A description of the Alma Street factory and its employees is given in a prospectus of 1865, quoted more fully than here in Jones and Wickham, Francis Skidmore, 9–10.34
In May 1864 “Skidmores Art Manufactures Limited” was the printed letterhead. By November 1865 Skidmore added by hand “and Constructive Iron Company Limited”, and by March 1866 this addition was printed, marking the expansion of his business (evidence in letters/letterheads in Lichfield Cathedral Archive).35
This is according to F. T. Havergal’s The Visitors Hand-Guide to Hereford Cathedral (Hereford, 1865).36
Lichfield Screen, photographed in 1861 (V&A, museum no. E.3008-2007).37
Hereford Cathedral, Chapter Acts, 15 August 1863 (ref 7031/21), 161.38
Scott, Personal and Professional Recollections, 216.39
Scott, Personal and Professional Recollections, 486 (originally Appendix I, Vol. 4, 51).40
Scott, Personal and Professional Recollections, 291.41
George Gilbert Scott pencil sketch captioned “For Salisbury”, RIBA Collection, SKB 293(1). The RIBA Collection includes various plans and an elevation by Scott for Salisbury Cathedral, including a double screen as originally proposed, and a single screen as created (refs PA 1129/4; PA 1727/ScGGS1,2&3).42
The V&A has Scott’s architectural model for the memorial, Museum no. A.13-1973. See http://collections.vam.ac.uk/item/O11741/albert-memorial-national-prince-consort-model-scott-george-gilbert/.43
Scott, Personal and Professional Recollections, 265.44
Skidmore’s petition (incomplete) is in the V&A, E.396:1-2006.45
On 16 December 1864, Skidmore telegraphed to Scott: “Pulpit. Workmen standing still two days . . . [awaiting] orders from Scott. Immediate. (cost 3/6)”. See Lichfield Cathedral Archive (ref D 30/2/7/72).46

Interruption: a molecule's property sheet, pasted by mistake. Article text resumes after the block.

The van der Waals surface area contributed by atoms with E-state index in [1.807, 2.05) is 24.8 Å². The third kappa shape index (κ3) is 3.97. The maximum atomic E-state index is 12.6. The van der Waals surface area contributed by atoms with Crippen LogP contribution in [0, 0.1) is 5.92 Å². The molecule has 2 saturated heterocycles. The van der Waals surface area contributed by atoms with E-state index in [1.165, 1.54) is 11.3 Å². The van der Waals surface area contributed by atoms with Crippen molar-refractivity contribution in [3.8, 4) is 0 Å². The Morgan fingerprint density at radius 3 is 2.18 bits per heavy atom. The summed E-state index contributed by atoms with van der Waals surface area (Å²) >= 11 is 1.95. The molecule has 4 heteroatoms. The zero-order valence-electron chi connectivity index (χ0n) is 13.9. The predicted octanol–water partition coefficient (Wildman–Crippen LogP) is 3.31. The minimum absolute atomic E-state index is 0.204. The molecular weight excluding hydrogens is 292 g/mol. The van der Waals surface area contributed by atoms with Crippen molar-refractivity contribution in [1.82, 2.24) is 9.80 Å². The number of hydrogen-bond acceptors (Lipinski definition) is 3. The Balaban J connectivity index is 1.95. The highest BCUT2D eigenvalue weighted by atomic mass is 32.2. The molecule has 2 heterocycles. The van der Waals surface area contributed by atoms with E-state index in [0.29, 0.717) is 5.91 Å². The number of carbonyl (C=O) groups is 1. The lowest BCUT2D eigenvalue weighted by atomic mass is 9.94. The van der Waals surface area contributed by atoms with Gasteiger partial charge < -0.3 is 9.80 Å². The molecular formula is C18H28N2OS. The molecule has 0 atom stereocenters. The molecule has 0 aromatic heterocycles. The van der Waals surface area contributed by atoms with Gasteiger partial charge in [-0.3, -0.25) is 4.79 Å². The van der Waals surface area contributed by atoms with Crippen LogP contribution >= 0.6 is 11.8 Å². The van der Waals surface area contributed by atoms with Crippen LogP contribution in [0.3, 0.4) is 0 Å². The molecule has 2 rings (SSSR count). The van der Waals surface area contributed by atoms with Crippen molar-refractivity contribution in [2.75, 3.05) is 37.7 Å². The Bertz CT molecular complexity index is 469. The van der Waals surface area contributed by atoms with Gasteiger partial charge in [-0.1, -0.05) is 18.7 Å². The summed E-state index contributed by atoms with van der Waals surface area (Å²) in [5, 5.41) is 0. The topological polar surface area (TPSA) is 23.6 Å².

Scott, Personal and Professional Recollections, 216.47
“Albert Memorial: The Memorial.” In Survey of London, Vol. 38: South Kensington Museums Area, ed. F. H. W. Sheppard. London County Council, 1975, 159–76.
Brown, Ingrid. “The Hereford Screen.” Ecclesiology Today 47–48 (July 2013): 3–44.
Brown, Sarah. Sumptuous and Richly Adorn’d: The Decoration of Salisbury Cathedral. London: Royal Commission on the Historic Monuments of England, 1999.
Brown’s Shilling Handbook and Illustrated Guide to Salisbury and Neighbourhood. 1874.
Bury, Shirley. Victorian Church Art. Exh. cat. London: Victoria and Albert Museum, 1971.
Campbell, Marian. “The Hereford Screen by Sir George Gilbert Scott, 1862.” http://www.vam.ac.uk/content/articles/t/the-hereford-screen/
Havergal, F. T. The Visitors Hand-Guide to Hereford Cathedral. Hereford, 1865.
Heath, Diana. “The Resurrection of the Hereford Screen.” Conservation Journal 38 (Summer 2001); http://www.vam.ac.uk/content/journals/conservation-journal/issue-38/the-resurrection-of-the-hereford-screen/.
Howell, Peter. “Francis Skidmore and the Metalwork.” In The Albert Memorial, ed. Chris Brooks. New Haven, CT, and London: Yale University Press, 2000.
– – –. Victorian Churches. London: RIBA, 1968.
Jane Davies Conservation. “Lichfield Cathedral, Skidmore Ironwork, Architectural Paint Research Report.” October 2000.
Jones, Huw, and Annette Wickham. Francis Skidmore: A Coventry Craftsman. Coventry Arts and Heritage Service, 2003.
Marx, Claudia. “A Conservative Cathedral Restorer.” The Victorian 37 (July 2011): 8–9.
Pevsner, Nikolaus. The Buildings of England: Staffordshire (1974). Harmondsworth: Penguin, 1975.
Robinson, Alicia. “Lauded, Lambasted, Lost and Found: The Salisbury Cathedral Screen Cross by George Gilbert Scott and Francis Skidmore.” Journal of the Antique Metalware Society 23 (2015): 2–17.
Scott, George Gilbert. Personal and Professional Recollections (1879). Ed. Gavin Stamp. Stamford: Paul Watkins, 1995
Stamp, Gavin. Gothic for the Steam Age: An Illustrated Biography of George Gilbert Scott. London: Aurum, 2015.
– – –.“Sir George Gilbert Scott, 1811–2011.” The Victorian 37 (July 2011).
V&A Object Conservation: Salisbury cross (October 2016): https://www.youtube.com/watch?v=5SOsco_DA4g
The Victorian. Special 50th Anniversary issue, 27 (March 2008).
– – –. Special issue on George Gilbert Scott bicentenary, 37 (July 2011).
Waring, John Burley. Masterpieces of Industrial Art and Sculpture at the International Exhibition, 1862, 3 vols. London: Day & Son, 1863.
Wickham, Annette. “Restoration of the Hereford Screen.” Artist Blacksmith 97 (April–June 2001): 6–9.
Yarker, Elizabeth. “The Victorian Restoration of Worcester Cathedral.” Worcestershire Recorder 66 (Autumn 2002): 11–15; http://worcestershirearchaeologicalsociety.org.uk/Worcs%20Recorder%20Issue%2066.pdf
- Alicia Robinson
- 10 April 2017
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- Alicia Robinson, "Collaborations Between Scott and Skidmore", British Art Studies, Issue 5, https://doi.org/10.17658/issn.2058-5462/issue-05/arobinson